If He is a fraud and the Gospels fraudulent – that is: garbled accounts of a demented megalomaniac (which is the only alternative), then of course the spectacle exhibited by the Church (in the sense of clergy) in history and today is simply evidence of a gigantic fraud. If not, however, then this spectacle is alas! only what was to be expected: it began before the first Easter, and it does not affect faith at all – except that we may and should be deeply grieved. But we should grieve on our Lord's behalf and for Him, associating ourselves with the scandalized heirs not with the saints, not crying out that we cannot 'take' Judas Iscariot, or even the absurd & cowardly Simon Peter, or the silly women like James' mother, trying to push her sons.

It takes a fantastic will to unbelief to suppose that Jesus never really 'happened', and more to suppose that he did not say the things recorded all of him – so incapable of being ‘invented’ by anyone in the world at that time: such as ‘before Abraham came to be I am' (John viii). ‘He that hath seen me hath seen the Father’ (John ix); or the promulgation of the Blessed Sacrament in John v: ‘He that he eateth my flesh and drinketh my blood hath eternal life.’ We must therefore either believe in Him and in what he said and take the consequences; or reject him and take the consequences. I find it for myself difficult to believe that anyone who has ever been to Communion, even once, with at least a right intention, can ever again reject Him without grave blame. (However, He alone knows each unique soul and its circumstances.)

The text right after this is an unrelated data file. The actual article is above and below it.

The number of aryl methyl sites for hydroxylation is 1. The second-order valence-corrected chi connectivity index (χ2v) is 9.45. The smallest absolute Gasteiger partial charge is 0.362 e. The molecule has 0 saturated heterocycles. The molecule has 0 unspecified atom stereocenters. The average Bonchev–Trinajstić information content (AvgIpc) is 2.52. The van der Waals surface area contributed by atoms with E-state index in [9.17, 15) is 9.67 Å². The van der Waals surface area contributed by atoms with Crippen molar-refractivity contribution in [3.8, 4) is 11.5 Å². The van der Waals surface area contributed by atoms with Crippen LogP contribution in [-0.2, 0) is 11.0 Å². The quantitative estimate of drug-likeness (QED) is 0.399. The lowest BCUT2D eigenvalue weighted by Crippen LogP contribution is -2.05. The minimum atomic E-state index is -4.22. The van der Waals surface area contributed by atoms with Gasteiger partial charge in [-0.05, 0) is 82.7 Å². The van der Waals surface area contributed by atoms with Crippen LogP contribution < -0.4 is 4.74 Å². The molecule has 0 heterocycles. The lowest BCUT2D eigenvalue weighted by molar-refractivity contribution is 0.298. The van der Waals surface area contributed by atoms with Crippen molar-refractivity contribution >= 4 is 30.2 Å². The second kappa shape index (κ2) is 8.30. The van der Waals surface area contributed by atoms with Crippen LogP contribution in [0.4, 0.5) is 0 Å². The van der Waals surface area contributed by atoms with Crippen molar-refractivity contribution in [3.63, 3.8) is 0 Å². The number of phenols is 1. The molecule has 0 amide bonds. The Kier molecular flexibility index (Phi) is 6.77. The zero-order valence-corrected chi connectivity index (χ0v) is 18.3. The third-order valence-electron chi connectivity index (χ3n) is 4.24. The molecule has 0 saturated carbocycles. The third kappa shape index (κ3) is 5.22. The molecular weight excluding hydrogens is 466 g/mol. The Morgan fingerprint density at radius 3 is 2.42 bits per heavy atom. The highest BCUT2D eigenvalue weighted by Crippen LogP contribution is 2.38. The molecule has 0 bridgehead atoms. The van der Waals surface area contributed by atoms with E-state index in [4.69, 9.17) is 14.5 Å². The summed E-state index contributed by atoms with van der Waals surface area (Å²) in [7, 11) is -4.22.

The only cure for sagging of fainting faith is Communion. Though always Itself, perfect and complete and inviolate, the Blessed Sacrament does not operate completely and once for all in any of us. Like the act of Faith it must be continuous and grow by exercise. Frequency is of the highest effect. Seven times a week is more nourishing than seven times at intervals. Also I can recommend this as an exercise (alas! only too easy to find opportunity for): make your communion in circumstances that affront your taste. Choose a snuffling or gabbling priest or a proud and vulgar friar; and a church full of the usual bourgeois crowd, ill-behaved children – from those who yell to those products of Catholic schools who the moment the tabernacle is opened sit back and yawn – open necked and dirty youths, women in trousers and often with hair both unkempt and uncovered. Go to Communion with them (and pray for them). It will be just the same (or better than that) as a Mass said beautifully by a visibly holy man, and shared by a few devout and decorous people (it could not be worse than the mess of the feeding of the 5000 – after which [Our] Lord propounding feeding that was to come.)